At the very end of World War 2 when the German Nazi State had surrendered and Allied forces were fanning out across the countryside, checking every farmhouse for snipers, an American platoon came across a cellar just outside Cologne where apparently Jewish men, women and children had been in hiding. The hiding place was broken and empty, so they could only guess what had happened or how long its occupants had managed to remain hidden. But on a wall of the cellar the soldiers found a message in pencil, a message of hope from someone running out of hope:
I believe the sun is shining, even though I can’t see it.
I believe in love, even though I can’t feel it.
I believe in God, even though he is absent.
Like the occupants of that cellar - like survivors of authoritarian crackdowns before them and ever since - the disciples are huddled in fear on the evening of that first Easter Day, staring at the door - waiting for it be flung open – straining their ears for the inevitable sound of discovery - at the same time, I imagine, struggling to reconcile the past week’s trauma and despair with the wild, unreasonable hope that had been growing in them all day. Jesus’ closest friends grappled with their own sense of guilt as, no doubt, they played the tapes of their own failure during those final hours over and over in their minds – easier, in some ways, to live with the leaden finality of Jesus’ death than the teasing impossibility that he might indeed have risen. When it finally happens it’s almost an anticlimax – John just tells us that Jesus comes and stands among them and says, ‘shalom’ – peace. A one-word statement of reassurance and forgiveness - in the middle of your fear and your bewilderment and self-recrimination – peace.
And then he shows them his wounds. That’s the first amazing thing. Maybe that’s part of the gospel writer’s agenda to demonstrate that Jesus’ resurrection body was solid and physical - but more than that - it tells us that the Risen One still bears the wounds of the cross. It tells us that not only did Jesus bear the full extent of human pain and suffering in his earthly life, but he still does as the risen and exalted Christ of faith. As long as there is human suffering, Christ suffers - and if Christ suffers, so does God.
Not too long ago that would have been thought of as a heresy – the idea that God suffers, that God is moved by human suffering. It was thought that the timeless, changeless God should be immovable as a rock. But theologians have at last got around to recognising what St Paul is on about when he says, "…all creation groans in travail," because God’s creation is in pain. Creation is in pain when children die of preventable diseases, when men and women die in suicide bombings and senseless wars, when a few people in wealthy countries have more than enough while the majority of the world’s population don’t have sufficient for their needs. God’s not impervious to that. The Christ of faith is not up there, I think, sitting at the right hand of God waiting to pass judgement, but right in the middle of the worst that human beings do to one another, suffering with us and for us.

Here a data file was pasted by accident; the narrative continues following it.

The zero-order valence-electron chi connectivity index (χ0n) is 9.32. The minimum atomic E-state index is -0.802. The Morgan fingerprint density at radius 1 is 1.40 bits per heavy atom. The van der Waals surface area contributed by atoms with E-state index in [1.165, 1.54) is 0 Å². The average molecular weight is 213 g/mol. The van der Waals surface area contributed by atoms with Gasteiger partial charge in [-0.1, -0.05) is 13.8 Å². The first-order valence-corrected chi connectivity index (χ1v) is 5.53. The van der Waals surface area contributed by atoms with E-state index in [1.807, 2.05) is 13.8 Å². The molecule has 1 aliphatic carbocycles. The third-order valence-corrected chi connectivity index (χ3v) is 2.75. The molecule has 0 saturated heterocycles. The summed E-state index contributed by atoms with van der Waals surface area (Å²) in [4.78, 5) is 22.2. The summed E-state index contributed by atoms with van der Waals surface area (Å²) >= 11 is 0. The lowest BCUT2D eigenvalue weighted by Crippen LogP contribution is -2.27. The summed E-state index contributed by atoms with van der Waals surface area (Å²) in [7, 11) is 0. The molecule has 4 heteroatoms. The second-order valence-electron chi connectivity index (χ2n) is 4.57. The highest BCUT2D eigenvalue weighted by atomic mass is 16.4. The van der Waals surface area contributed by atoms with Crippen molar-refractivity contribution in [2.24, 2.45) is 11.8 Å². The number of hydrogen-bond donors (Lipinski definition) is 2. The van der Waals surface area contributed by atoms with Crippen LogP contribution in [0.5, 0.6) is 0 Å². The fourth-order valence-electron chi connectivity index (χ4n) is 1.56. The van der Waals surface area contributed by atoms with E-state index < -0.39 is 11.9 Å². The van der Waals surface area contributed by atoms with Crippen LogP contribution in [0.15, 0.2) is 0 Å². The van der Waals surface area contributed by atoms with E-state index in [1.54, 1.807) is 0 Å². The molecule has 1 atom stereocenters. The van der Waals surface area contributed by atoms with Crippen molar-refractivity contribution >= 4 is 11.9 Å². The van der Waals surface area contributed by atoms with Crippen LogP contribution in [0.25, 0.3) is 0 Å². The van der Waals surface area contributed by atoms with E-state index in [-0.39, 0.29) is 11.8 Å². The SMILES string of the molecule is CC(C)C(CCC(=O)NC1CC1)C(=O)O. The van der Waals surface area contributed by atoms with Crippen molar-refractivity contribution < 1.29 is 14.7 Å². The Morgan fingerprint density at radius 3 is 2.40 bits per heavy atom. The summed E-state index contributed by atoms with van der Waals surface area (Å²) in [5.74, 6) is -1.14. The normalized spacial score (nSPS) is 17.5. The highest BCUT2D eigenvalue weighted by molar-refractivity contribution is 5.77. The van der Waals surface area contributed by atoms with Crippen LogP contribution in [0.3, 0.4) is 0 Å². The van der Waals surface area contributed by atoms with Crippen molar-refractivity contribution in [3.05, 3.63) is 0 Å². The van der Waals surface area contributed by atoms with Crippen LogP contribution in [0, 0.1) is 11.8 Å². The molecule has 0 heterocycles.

That’s the first thing – and here’s the second.
Jesus says to his frightened, bewildered disciples, ‘peace’. That restores them, just like when we say to one another in the liturgy, ‘peace be with you’ – it’s a moment of recognition, and of reconciliation. And then he gives them a job to do, he tells them – ‘as my Father sent me, so I send you’. It’s a Dr Who moment, we’ve come shooting back in the Tardis to the very moment of creation. Jesus breathes on his disciples exactly as God breathes life into the first human beings in the Book of Genesis, the kick-starting of creation where God’s Holy Spirit brings dull, inanimate matter to life. And from this resurrection moment there’s going to be a new mode of living, a new creation, a new spark of imagination and creativity that changes what it means to be human, what it means to live with compassion and integrity. Something new is happening and because of that there has to be a new way of living in this world. A way of living in this world that starts to become clear in Jesus’ very next words, "If you forgive the sins of any, they are forgiven; if you retain the sins of any, they are retained."